The European Commission will now draft an “adequacy decision” which would be reviewed by the Article 29 Working Party and then adopted by the Commission after consulting a committee composed of representatives of the Member States. In the meantime, the U.S. Department of Commerce together with the European Commission will continue preparations to put in place the new framework, monitoring mechanisms and new Ombudsman. If agreed before the final adoption of the European General Data Protection Regulation then this adequacy decision would ensure that the Privacy Shield could be a valid method of international data transfers through 2018 and beyond.

There should be further details following tomorrow’s Article 29 Working Party meeting and in subsequent briefings by the Department of Commerce on what requirements will be necessary for companies to stay compliant until the Privacy Shield is in place. The TRUSTe EU Data Privacy Transfer Assessment package will ensure you’re compliant with each of these requirements once they’re made available.

 

Majority of companies still holding out for Safe Harbor 2.0

As the EU compliance grace period ends this month, new research amongst companies who previously relied on the Safe Harbor framework shows that three-quarters (78%) are holding out for a new Safe Harbor 2.0, but many are hedging their bets and looking to a combination of solutions to ensure EU data transfer compliance in 2016. With limited time and budget and increased regulatory scrutiny as major concerns, TRUSTe announced today a new EU Data Transfer Privacy Assessment solution that provides a flexible approach to the changing compliance requirements ahead.

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TRUSTe conducted research between December 15-29 2015 with 248 US companies that had used Safe Harbor prior to the European Court of Justice (CJEU) ruling on October 6. Three-quarters (78%) of companies are continuing with Safe Harbor and preparing for the announcement of Safe Harbor 2.0. Half (53%) of these companies are also now using or preparing to use Model Contract Clauses. A quarter (24%) are now considering localized data centers in the EU and 4% are looking to scale back their EU investment. Limited time and resources (72%), limited budget (56%) and an unclear or unwieldy assessment process (57%) are the major concerns around managing EU data transfers. Compliance is a high priority with 87% thinking there will be increased regulatory scrutiny should a new Safe Harbor 2.0 framework be introduced.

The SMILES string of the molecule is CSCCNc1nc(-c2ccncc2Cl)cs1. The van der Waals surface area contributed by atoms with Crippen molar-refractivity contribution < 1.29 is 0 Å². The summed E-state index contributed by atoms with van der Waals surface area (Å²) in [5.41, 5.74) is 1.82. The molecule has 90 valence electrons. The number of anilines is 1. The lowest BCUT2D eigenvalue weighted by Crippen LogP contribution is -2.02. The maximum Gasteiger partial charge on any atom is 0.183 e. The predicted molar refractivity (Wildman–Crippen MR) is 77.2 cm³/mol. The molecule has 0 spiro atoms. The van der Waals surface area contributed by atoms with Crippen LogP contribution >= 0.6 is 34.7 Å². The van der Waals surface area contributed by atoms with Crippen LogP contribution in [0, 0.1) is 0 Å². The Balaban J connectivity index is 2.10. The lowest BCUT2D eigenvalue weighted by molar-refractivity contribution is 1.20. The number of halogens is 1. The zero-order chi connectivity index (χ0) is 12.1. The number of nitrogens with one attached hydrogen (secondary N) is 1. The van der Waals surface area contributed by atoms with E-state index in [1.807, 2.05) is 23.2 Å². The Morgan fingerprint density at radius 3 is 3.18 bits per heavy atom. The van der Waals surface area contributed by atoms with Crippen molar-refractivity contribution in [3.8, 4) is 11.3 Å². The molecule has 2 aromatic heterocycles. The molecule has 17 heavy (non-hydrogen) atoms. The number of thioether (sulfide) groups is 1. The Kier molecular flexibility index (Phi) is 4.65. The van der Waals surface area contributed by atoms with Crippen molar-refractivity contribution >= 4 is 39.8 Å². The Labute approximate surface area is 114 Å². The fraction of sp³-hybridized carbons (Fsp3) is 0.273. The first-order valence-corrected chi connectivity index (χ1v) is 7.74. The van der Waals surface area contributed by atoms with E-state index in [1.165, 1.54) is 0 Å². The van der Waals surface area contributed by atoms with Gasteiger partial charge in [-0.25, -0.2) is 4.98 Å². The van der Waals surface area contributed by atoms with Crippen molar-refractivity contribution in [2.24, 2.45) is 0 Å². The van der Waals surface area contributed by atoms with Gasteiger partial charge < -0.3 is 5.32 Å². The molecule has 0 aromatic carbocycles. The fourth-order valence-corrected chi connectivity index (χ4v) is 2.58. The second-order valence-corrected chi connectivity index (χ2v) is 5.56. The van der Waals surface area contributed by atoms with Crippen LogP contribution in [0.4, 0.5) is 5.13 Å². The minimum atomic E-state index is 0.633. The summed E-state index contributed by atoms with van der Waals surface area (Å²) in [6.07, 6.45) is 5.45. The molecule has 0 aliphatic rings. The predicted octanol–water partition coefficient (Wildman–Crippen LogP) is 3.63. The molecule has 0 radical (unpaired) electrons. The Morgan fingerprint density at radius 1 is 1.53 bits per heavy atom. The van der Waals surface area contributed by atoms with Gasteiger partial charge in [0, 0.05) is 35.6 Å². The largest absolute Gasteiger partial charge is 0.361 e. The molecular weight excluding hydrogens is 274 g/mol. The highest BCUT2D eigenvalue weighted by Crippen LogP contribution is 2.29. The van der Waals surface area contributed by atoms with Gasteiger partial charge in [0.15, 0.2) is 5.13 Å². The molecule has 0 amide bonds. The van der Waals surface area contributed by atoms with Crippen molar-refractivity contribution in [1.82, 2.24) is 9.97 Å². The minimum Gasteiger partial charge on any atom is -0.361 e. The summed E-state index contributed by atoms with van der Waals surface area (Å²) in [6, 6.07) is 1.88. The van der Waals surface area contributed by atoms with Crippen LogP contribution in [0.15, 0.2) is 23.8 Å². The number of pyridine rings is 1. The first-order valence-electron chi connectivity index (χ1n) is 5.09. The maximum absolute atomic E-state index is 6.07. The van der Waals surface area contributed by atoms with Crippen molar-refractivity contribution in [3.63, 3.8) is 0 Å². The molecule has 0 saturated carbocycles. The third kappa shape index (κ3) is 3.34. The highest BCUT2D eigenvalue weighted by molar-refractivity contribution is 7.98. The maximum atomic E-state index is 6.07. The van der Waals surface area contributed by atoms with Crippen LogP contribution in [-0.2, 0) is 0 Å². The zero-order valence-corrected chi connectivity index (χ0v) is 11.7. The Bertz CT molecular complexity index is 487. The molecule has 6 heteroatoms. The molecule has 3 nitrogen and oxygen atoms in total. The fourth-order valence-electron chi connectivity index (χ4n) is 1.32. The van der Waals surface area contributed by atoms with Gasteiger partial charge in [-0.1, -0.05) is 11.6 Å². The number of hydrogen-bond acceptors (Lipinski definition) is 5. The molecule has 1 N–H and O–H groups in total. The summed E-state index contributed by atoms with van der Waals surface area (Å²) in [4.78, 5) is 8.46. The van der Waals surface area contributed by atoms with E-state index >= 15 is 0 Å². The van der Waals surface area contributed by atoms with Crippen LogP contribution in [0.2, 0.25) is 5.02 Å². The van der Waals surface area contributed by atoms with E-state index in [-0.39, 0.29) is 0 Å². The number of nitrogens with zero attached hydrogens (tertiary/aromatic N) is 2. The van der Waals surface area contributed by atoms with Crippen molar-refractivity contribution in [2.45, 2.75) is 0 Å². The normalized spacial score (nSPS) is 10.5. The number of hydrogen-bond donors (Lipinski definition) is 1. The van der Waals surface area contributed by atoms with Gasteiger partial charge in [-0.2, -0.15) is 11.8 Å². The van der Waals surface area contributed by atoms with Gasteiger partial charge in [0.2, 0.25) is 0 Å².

The new TRUSTe EU Data Transfer Privacy Assessment privacy solution uses both TRUSTe’s team of privacy experts and the SaaS-based TRUSTe Assessment Manager to help companies quickly and efficiently assess compliance versus any combination of Safe Harbor and Model Contract Clauses they select. Assessment Manager helps automate the review process providing an easy path across the different standards, enabling companies to move from Safe Harbor 1.0 to Model Contract Clauses and / or Safe Harbor 2.0 and produce a compliance report to support their work.

For further details see EU Data Transfer Privacy Assessment Solution and for pricing call 1-888-878-7830.